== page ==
AFR – ‘IPO rush: The best and worst performing floats of 2013’

Written by Edmund Tadros and Sally Rose

Feted job outsourcing site Freelancer and a little-known company building an indoor skydiving centre in Sydney’s west have provided the most breathtaking returns of this year’s floats.

Freelancer shares are up 268 per cent since listing on Friday, while shares in Indoor Skydive Australia Group have almost tripled since listing in January. They are the top two ­performers of the more than 30 companies floated on the stock exchange to date this year.

Other top performers include phosphate firm Fertoz, up 150 per cent, and law firm Shine Corporate, up 71.8 per cent. Virtus Health is up 56.7 per cent since listing in June.

Analysis by The Australian Financial Review shows shares in 13 of the 32 floats in 2013 are trading above their debut price, 17 are trading under water, while two have not moved.

The worst performers are dominated by junior resource companies. Uranium explorer ZEUS Resources has lost 89 per cent since listing. Hunter Valley coal seam gas developer Malabar Coal is down 77 per cent, and West Australian base metal and gold explorer Classic Minerals is down 72.5 per cent.

Of the five floats raising more than $100 million, online insurance ­comparison website iSelect has performed the worst, with its shares down 35.1 per cent.

The overall mixed performance comes before a December that will feature more than a dozen confirmed floats, including a $341.1 million raising from credit agency Veda Group and the biggest float of the year, a $700 million raising by television network Nine Entertainment Co.

The next biggest float of the year was Ozforex Group, which raised $439 million when it listed in October.

One investor is sceptical about the speed with which Nine Entertainment is returning to the market. “It is hard to believe that Channel Nine is a much better business than it was a year ago, but because the stock market is up, it could float for more than it should,” Platypus Asset Management chief investment officer Donald Williams said.

Generally speaking, Mr Williams said floats of businesses which have been run profitably in private hands for many years and government privatisations are more attractive than private equity exits when most of the cost savings and efficiency gains have already been made. He said it was encouraging when private equity owners planned to retain an interest in businesses they were listing, even if this did not eventuate due to an offer being oversubscribed.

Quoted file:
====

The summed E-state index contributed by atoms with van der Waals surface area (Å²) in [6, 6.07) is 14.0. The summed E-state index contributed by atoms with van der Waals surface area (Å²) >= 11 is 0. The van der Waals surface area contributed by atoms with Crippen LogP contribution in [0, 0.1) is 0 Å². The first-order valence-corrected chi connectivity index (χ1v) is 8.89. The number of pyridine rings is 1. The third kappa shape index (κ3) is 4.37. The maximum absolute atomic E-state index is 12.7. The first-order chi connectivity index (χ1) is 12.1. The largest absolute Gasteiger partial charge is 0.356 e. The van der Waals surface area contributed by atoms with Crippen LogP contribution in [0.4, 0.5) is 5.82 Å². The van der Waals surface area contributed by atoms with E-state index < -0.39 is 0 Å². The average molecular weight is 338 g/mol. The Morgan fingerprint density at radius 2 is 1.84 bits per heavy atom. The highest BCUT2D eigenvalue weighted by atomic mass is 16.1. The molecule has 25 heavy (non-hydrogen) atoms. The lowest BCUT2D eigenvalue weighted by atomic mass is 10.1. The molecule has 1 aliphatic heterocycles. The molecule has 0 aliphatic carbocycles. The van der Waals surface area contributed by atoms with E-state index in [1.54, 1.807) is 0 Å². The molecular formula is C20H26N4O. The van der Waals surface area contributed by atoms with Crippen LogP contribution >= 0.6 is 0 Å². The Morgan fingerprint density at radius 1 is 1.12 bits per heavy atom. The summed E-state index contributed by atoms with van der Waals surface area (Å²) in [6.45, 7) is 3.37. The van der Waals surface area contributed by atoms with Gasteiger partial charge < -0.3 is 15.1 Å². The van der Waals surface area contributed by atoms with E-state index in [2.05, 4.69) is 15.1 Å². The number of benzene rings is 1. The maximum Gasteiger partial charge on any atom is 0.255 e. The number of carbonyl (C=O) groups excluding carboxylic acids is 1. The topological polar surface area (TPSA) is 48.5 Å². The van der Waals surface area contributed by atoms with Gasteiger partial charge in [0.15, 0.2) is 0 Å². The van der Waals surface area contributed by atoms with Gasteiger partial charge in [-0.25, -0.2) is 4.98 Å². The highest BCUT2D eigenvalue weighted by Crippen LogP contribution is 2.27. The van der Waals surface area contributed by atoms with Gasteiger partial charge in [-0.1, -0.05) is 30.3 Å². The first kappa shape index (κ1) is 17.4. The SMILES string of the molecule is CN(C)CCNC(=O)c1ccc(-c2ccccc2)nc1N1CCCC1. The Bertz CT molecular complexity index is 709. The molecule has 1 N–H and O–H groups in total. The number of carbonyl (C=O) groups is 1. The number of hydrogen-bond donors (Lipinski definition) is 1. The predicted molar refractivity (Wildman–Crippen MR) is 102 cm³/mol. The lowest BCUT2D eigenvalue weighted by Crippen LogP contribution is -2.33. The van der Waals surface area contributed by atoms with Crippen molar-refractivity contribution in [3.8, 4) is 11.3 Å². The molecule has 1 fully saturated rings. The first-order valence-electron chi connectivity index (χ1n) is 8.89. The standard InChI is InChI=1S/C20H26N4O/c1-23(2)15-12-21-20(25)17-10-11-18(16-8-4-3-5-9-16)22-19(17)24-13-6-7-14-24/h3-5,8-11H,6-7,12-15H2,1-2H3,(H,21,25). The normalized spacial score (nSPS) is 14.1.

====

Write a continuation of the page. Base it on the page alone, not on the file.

“Quadrant Private Equity planned to keep a stake in fertility clinic network Virtus Health but demand for the stock at issue was overwhelming so they sold out completely,” he said.

Nine Entertainment Co’s two major shareholders, Oaktree Capital and Apollo Global Management, will retain significant holdings in the media company after it is listed.

Overall, Mr Williams said that while the quality of the IPO pipeline is mixed, “it appears there is more good than bad coming to market”.

“Valuations on a price-earnings ratios seem more solid than they have for the past four years,” he said.


Indoor Skydive Australia Group raised $12 million in a January listing at 20¢ a share. The group’s managing director, Wayne Jones, a former member of the Australian military’s Special Air Services regiment, has an exclusive licensing agreement with United States company SkyVenture to use their technology to build indoor tunnels for simulated skydiving. The stock peaked at more than 75¢ in September before steadying around 55¢.

“Internationally, once built, these centres generate very positive cash flow,” said Greencape Capital portfolio manager Matthew Ryland, who has invested in Indoor Skydive.

“I went to facilities in Texas and Singapore to speak to management and try an indoor skydive,” Mr Ryland said. “Australia is a big market for recreational skydivers so we expect the centre at Penrith to be popular and see the opportunity to add at least another two or three locations around Australia.”

The main market will be providing a more affordable practice venue to recreational skydivers. Other markets include family and corporate outings.

Mr Ryland is hopeful Indoor Skydive Australia will secure a contract with the Australian military to use the facilities outside of regular business hours as a training venue.

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